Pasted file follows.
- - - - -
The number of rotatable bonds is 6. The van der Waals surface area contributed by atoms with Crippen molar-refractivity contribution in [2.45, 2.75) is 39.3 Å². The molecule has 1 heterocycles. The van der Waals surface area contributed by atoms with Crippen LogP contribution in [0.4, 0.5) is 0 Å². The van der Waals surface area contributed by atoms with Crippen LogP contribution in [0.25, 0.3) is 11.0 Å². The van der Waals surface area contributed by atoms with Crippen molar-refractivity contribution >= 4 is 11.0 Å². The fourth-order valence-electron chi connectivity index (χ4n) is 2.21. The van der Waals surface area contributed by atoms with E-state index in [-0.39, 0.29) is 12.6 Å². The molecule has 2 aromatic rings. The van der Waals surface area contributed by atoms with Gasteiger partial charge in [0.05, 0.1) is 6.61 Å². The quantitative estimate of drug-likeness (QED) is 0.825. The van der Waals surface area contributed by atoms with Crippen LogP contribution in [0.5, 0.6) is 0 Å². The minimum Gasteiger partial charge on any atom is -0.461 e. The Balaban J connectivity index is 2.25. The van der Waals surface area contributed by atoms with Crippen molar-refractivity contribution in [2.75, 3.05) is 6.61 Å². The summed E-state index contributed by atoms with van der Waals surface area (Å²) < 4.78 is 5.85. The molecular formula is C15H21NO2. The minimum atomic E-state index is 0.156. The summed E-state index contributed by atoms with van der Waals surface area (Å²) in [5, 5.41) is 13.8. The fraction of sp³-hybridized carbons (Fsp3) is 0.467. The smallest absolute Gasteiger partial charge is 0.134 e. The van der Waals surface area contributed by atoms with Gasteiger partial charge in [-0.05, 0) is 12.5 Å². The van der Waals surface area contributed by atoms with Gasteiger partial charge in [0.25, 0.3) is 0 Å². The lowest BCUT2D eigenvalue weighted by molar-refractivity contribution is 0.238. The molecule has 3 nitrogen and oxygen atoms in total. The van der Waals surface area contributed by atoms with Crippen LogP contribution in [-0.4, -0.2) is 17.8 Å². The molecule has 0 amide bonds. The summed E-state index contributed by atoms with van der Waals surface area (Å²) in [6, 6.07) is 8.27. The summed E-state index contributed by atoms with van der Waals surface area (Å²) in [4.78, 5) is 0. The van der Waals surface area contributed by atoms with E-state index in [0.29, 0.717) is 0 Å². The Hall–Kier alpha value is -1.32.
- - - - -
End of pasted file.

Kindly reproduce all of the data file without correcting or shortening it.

The number of rotatable bonds is 6. The van der Waals surface area contributed by atoms with Crippen molar-refractivity contribution in [2.45, 2.75) is 39.3 Å². The molecule has 1 heterocycles. The van der Waals surface area contributed by atoms with Crippen LogP contribution in [0.4, 0.5) is 0 Å². The van der Waals surface area contributed by atoms with Crippen LogP contribution in [0.25, 0.3) is 11.0 Å². The van der Waals surface area contributed by atoms with Crippen molar-refractivity contribution >= 4 is 11.0 Å². The fourth-order valence-electron chi connectivity index (χ4n) is 2.21. The van der Waals surface area contributed by atoms with E-state index in [-0.39, 0.29) is 12.6 Å². The molecule has 2 aromatic rings. The van der Waals surface area contributed by atoms with Gasteiger partial charge in [0.05, 0.1) is 6.61 Å². The quantitative estimate of drug-likeness (QED) is 0.825. The van der Waals surface area contributed by atoms with Crippen LogP contribution in [0.5, 0.6) is 0 Å². The minimum Gasteiger partial charge on any atom is -0.461 e. The Balaban J connectivity index is 2.25. The van der Waals surface area contributed by atoms with Crippen molar-refractivity contribution in [2.75, 3.05) is 6.61 Å². The summed E-state index contributed by atoms with van der Waals surface area (Å²) < 4.78 is 5.85. The molecular formula is C15H21NO2. The minimum atomic E-state index is 0.156. The summed E-state index contributed by atoms with van der Waals surface area (Å²) in [5, 5.41) is 13.8. The fraction of sp³-hybridized carbons (Fsp3) is 0.467. The smallest absolute Gasteiger partial charge is 0.134 e. The van der Waals surface area contributed by atoms with Gasteiger partial charge in [-0.05, 0) is 12.5 Å². The van der Waals surface area contributed by atoms with Gasteiger partial charge in [0.25, 0.3) is 0 Å². The lowest BCUT2D eigenvalue weighted by molar-refractivity contribution is 0.238. The molecule has 3 nitrogen and oxygen atoms in total. The van der Waals surface area contributed by atoms with Crippen LogP contribution in [-0.4, -0.2) is 17.8 Å². The molecule has 0 amide bonds. The summed E-state index contributed by atoms with van der Waals surface area (Å²) in [6, 6.07) is 8.27. The summed E-state index contributed by atoms with van der Waals surface area (Å²) in [4.78, 5) is 0. The van der Waals surface area contributed by atoms with E-state index in [0.29, 0.717) is 0 Å². The Hall–Kier alpha value is -1.32.